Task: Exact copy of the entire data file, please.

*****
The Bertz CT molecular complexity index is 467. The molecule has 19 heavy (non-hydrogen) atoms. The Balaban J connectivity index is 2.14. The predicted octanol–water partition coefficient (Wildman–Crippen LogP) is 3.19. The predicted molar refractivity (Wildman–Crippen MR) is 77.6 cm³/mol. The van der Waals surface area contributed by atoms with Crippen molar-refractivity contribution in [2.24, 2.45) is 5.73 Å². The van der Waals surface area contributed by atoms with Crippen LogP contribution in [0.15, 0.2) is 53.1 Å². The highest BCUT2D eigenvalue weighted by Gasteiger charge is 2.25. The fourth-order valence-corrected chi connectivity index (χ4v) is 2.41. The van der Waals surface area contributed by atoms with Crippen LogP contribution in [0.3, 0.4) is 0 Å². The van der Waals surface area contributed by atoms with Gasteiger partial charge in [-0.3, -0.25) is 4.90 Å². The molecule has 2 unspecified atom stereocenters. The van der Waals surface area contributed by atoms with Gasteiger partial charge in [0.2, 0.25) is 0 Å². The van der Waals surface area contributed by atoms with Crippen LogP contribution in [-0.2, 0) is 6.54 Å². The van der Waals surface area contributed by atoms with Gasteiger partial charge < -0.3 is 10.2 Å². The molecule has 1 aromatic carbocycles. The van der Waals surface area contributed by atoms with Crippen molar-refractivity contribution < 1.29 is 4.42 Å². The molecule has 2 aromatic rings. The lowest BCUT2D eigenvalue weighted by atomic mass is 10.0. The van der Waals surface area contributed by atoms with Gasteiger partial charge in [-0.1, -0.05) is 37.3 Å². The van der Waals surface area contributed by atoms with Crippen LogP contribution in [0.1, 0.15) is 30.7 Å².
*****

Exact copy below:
The Bertz CT molecular complexity index is 467. The molecule has 19 heavy (non-hydrogen) atoms. The Balaban J connectivity index is 2.14. The predicted octanol–water partition coefficient (Wildman–Crippen LogP) is 3.19. The predicted molar refractivity (Wildman–Crippen MR) is 77.6 cm³/mol. The van der Waals surface area contributed by atoms with Crippen molar-refractivity contribution in [2.24, 2.45) is 5.73 Å². The van der Waals surface area contributed by atoms with Crippen LogP contribution in [0.15, 0.2) is 53.1 Å². The highest BCUT2D eigenvalue weighted by Gasteiger charge is 2.25. The fourth-order valence-corrected chi connectivity index (χ4v) is 2.41. The van der Waals surface area contributed by atoms with Crippen LogP contribution in [0.3, 0.4) is 0 Å². The van der Waals surface area contributed by atoms with Gasteiger partial charge in [-0.3, -0.25) is 4.90 Å². The molecule has 2 unspecified atom stereocenters. The van der Waals surface area contributed by atoms with Gasteiger partial charge in [0.2, 0.25) is 0 Å². The van der Waals surface area contributed by atoms with Crippen LogP contribution in [-0.2, 0) is 6.54 Å². The van der Waals surface area contributed by atoms with Gasteiger partial charge < -0.3 is 10.2 Å². The molecule has 1 aromatic carbocycles. The van der Waals surface area contributed by atoms with Crippen molar-refractivity contribution < 1.29 is 4.42 Å². The molecule has 2 aromatic rings. The lowest BCUT2D eigenvalue weighted by atomic mass is 10.0. The van der Waals surface area contributed by atoms with Gasteiger partial charge in [-0.1, -0.05) is 37.3 Å². The van der Waals surface area contributed by atoms with Crippen LogP contribution in [0.1, 0.15) is 30.7 Å².